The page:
Whether you’re planning a short-term or long-term stay in Japan, you’ll want to get your hands on a mobile phone as soon as possible after arriving. Tokyo is a bright and bustling city but it won’t be easy to make friends and stay in touch if you don’t even have a cell phone to call or text. Depending on the length of your stay, there are a number of options for service plans and cell phones in Japan.

Long-term students

Regular subscription plans and contracts are available to those staying on a student visa, though certain restrictions apply. Depending on the length of stay, most foreigners in Japan will be required to pay the entire cost of the phone up front, which can be quite expensive if you are planning to get a new smart phone. This is at the discretion of your service provider.

1. Sign up for a phone plan

To subscribe to a phone plan you will need a Japanese ID (Zairyū card), passport, and a Japanese bank account (bring your bank book). Though it might be more expensive up front, almost all Japanese people and long-term foreign residents take this route as it offers the most features and is less expensive in the long run.

2. Get a SIM card

It’s entirely possible for long-term students to simply get a SIM card using a service such as Mobal. They even give you the possibility of getting the SIM card in your home country, before you leave for Japan! Caution: you will have to make sure that your phone is unlocked, and will need a credit card to complete the payment. Plans tend to range between 1,000 to 4,500 yen a month. If you are a Go! Go! Nihon student, contact us to get more details, along with some benefits!

Japanese phone services

Short-term students

Options are limited for students coming on a tourist visa, though there is no real reason to sign a long-term contract with a service provider if you’ll only be staying for a few months. There are four standard options for short-term students:

1. Prepaid cell phones

SoftBank is the most foreign-friendly provider in Japan; it is also the only provider that offers pre-paid mobile phones. The only thing you need to bring with you is a passport. To get a pre-paid phone, simply walk into any official Softbank store (not a kiosk in a mall or electronics store) and tell the staff what you’re looking for; even if you don’t speak Japanese, almost all Softbank stores have at least one English-speaking staff member. Prepaid-phones cost anywhere from 4,000 – 7,000 yen (about $40 – $70), though prices vary depending on models and service options.

It is free to receive calls and unlimited text messaging can be added on for a small fee, though making calls to non-Softbank phones can be expensive. You can add minutes to your phone via the SoftBank website, bank transfer, or prepaid-phone cards which can be found at most convenience stores.

2. Pre-paid data-only SIM cards

For students with an unlocked smart phone, this is the most convenient option to use your cell phone in Japan. B-Mobile offers pre-paid SIM cards that run on the Docomo network, so be sure to check that your phone supports the appropriate GSM frequencies before purchasing a SIM card. Keep in mind that these SIM cards are data only, which means you won’t be able to make or receive regular phone calls. Find out more about pricing, delivery, and service options on the B-mobile website.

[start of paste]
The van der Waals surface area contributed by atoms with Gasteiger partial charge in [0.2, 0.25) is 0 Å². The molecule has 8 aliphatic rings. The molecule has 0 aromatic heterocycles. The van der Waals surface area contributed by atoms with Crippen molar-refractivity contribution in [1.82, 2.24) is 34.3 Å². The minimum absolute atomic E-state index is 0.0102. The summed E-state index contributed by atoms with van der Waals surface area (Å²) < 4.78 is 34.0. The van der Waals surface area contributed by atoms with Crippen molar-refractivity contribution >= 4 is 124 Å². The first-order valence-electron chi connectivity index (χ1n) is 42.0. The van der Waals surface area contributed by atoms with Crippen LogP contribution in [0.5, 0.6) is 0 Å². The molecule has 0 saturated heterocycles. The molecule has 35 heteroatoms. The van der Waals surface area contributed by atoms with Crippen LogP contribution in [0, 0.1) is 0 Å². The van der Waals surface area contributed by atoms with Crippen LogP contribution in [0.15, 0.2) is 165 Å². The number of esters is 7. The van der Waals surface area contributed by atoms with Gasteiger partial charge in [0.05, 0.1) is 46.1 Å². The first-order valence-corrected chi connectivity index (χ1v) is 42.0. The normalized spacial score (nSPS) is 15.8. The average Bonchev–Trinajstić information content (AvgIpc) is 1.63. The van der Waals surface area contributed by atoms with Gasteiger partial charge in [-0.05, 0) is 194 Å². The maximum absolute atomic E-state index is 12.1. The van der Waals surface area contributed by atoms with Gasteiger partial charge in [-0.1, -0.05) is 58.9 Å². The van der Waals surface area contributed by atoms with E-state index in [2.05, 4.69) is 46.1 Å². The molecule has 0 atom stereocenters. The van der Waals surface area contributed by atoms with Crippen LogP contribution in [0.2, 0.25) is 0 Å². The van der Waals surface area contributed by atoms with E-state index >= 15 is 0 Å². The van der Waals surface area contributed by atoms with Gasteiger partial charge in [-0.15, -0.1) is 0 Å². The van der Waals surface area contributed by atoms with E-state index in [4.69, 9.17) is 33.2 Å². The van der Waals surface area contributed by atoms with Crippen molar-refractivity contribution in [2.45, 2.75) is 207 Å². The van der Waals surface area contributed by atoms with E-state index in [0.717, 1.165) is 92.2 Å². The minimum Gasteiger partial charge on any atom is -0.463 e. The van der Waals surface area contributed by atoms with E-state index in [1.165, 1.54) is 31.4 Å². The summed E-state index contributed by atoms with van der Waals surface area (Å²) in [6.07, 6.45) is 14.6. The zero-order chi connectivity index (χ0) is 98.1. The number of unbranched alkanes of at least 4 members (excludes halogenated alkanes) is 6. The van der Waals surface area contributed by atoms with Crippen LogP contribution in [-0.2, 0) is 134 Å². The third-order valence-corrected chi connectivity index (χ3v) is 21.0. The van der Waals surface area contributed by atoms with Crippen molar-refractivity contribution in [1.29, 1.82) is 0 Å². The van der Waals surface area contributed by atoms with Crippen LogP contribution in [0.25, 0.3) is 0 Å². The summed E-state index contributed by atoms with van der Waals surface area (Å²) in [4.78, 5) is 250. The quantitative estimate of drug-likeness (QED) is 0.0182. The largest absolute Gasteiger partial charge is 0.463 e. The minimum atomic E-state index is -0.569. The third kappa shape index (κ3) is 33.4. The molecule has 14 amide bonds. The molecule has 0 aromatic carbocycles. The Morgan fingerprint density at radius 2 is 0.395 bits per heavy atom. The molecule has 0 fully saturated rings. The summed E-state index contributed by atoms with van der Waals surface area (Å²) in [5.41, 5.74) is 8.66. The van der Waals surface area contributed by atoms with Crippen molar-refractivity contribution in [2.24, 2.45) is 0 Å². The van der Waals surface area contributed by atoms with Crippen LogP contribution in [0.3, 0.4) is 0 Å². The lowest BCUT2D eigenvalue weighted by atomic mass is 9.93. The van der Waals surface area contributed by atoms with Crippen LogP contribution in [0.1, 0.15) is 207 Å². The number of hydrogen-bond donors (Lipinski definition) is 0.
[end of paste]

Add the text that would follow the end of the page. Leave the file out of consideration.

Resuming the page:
3. Pocket Wifi

Don’t want to bother with ordering and setting up a SIM card which may or may not work with the phone you have? Another potential solution if all you need is data, is to get a pocket wifi and just carry it around throughout your day. Ninja Wifi is a company that provides this service, letting you connect up to 10 devices at a time, with plans varying between 3,000 and 6,000 yen per month, depending on how much data you sign up for. Go! Go! Nihon is partnered with them, and therefore all students applying through us get benefits such as discounts on activation and insurance. For more information about Ninja Wifi, please contact us here!

4. Rental phones

Rental phones are another affordable option for short-term visitors not planning on staying more than a month in Japan. The only requirements for renting a phone are a picture ID and a credit card, and fees are typically 200 – 500 yen ($2 – $5) per day for regular phones and 1,000 – 2,000 ($10 – $20) yen per day for smart phones. While this is a bit steep, there are special deals and discounts for anyone who pre-orders a rental phone before arriving in Japan.

5. Roaming

Finally, you might be tempted to skip all this and just bring your current cell phone to Japan and use a roaming plan from the service provider in your country. Do not do this unless your parents are millionaires and you are coming to Japan on a private jet.

Non-contract plans

If you have an unlocked phone from your home country that happens to run on the same GSM frequencies Japan uses, you might be able to purchase just the SIM card from Docomo or Softbank. There are also a number of independent SIM card providers offering both data and voice plans; though it may take a bit of research and hunting around, these can be the most practical and affordable option for anyone with an unlocked cell phone in Japan.

Phones have become an essential part of everyone’s routine: whether it’s texting, researching or finding an itinerary, we have all come to depend on them in various ways. Whichever option you pick, access to a phone while in Japan will surely help you make the most of your time here.